matilda bruckner, professor of french
A.B., Bryn Mawr College
M.Phil. and Ph.D., Yale University
How long have you been at Boston College?
I came to Boston College in 1983 as an assistant professor after teaching for eight years at Princeton University.
What courses do you teach?
- Memory and Literature (RL 357)
(Note: This course was featured in the Summer 2010 edition of Boston College Magazine)
- Explications de Texte (RL 704)
- Performing the Middle Ages (RL 420)
- Violence: Medieval French Responses (RL 413)
What are your research interests?
I work primarily (though not exclusively) on French romances from the twelfth and thirteenth centuries, as well as troubadour lyric, especially songs by women troubadours. Most recently, I published a book on the first Grail romance, Chrétien Continued: A Study of the Conte du Graal and its Verse Continuations (Oxford UP), and since then have been pursuing projects in a variety of areas. I have been particularly interested in the role of animals in the medieval imagination since I co-curated an exhibit at Boston College in 2005 on Secular/Sacred intersections. This has continued to draw my attention to the way we explore our identity through the animal/human connection. I've been studying the issue in works by two twelfth-century authors, Marie de France and Chrétien de Troyes. The latter is the target of my current project, "Knight, Lady, Dragon, Lion: Criss-crossing Identities in Chrétien de Troyes's Chevalier au Lion," which will appear as an article in a collective volume, Stones, Worms, and Skin: Gender and Embodiment in Medieval Europe, ed. E. Jane Burns and Peggy McCracken (University of Notre Dame Press).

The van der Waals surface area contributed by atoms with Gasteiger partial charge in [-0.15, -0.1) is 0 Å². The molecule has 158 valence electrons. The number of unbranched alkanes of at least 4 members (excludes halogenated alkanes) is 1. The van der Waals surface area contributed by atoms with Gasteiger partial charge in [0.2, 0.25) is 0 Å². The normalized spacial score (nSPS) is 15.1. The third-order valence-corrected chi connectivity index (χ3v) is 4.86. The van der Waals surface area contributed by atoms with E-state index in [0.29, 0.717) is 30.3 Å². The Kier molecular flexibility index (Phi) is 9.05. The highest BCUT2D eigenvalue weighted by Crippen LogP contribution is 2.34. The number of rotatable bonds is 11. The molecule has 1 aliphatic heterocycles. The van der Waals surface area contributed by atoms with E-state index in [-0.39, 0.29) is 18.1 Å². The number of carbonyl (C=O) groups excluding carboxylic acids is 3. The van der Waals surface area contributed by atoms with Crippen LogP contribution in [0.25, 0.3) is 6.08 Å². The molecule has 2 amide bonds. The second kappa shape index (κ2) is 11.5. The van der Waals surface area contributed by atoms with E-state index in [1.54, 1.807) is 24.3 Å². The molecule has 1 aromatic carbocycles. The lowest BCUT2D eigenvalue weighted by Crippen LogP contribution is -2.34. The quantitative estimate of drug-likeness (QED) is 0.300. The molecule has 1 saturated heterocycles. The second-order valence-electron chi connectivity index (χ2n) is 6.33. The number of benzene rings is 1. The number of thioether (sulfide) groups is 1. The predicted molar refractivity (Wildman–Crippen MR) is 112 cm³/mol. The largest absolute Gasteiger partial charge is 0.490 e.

What do you like about teaching at Boston College?
I have particularly enjoyed teaching a wide variety of introductory level literature courses – introductions to narrative, poetry and drama, and masterpieces of French literature. The students in these classes, not all of whom are majors, bring freshness and enthusiasm to the readings as they continue to master French while at the same time learning how to read and analyze literature as they would in a comparable English course. It's challenging for them but potentially a time of great discovery and growth. I also enjoy teaching courses on Medieval French literature with graduate students and advanced undergraduates. They read mostly in Modern French translation but using bilingual editions gives me the opportunity to show students how lively the originals are and how readable with a little bit of work. With these courses I offer a supplementary Old French class once a week that meets informally in my office. It's a great pleasure to work closely with grad students, MAs and PhDs, many of whom come to these voluntary sessions. Whereas the regular classes are always in French, these classes take place in English in an atmosphere both relaxed and intense. I select a passage for them to read out loud and translate with my help; we discuss linguistic and literary issues and generally indulge our shared passion for French literature as they encounter (usually for the first time) works from the Middle Ages, an experience that happily reveals that it does not correspond to their narrow expectations.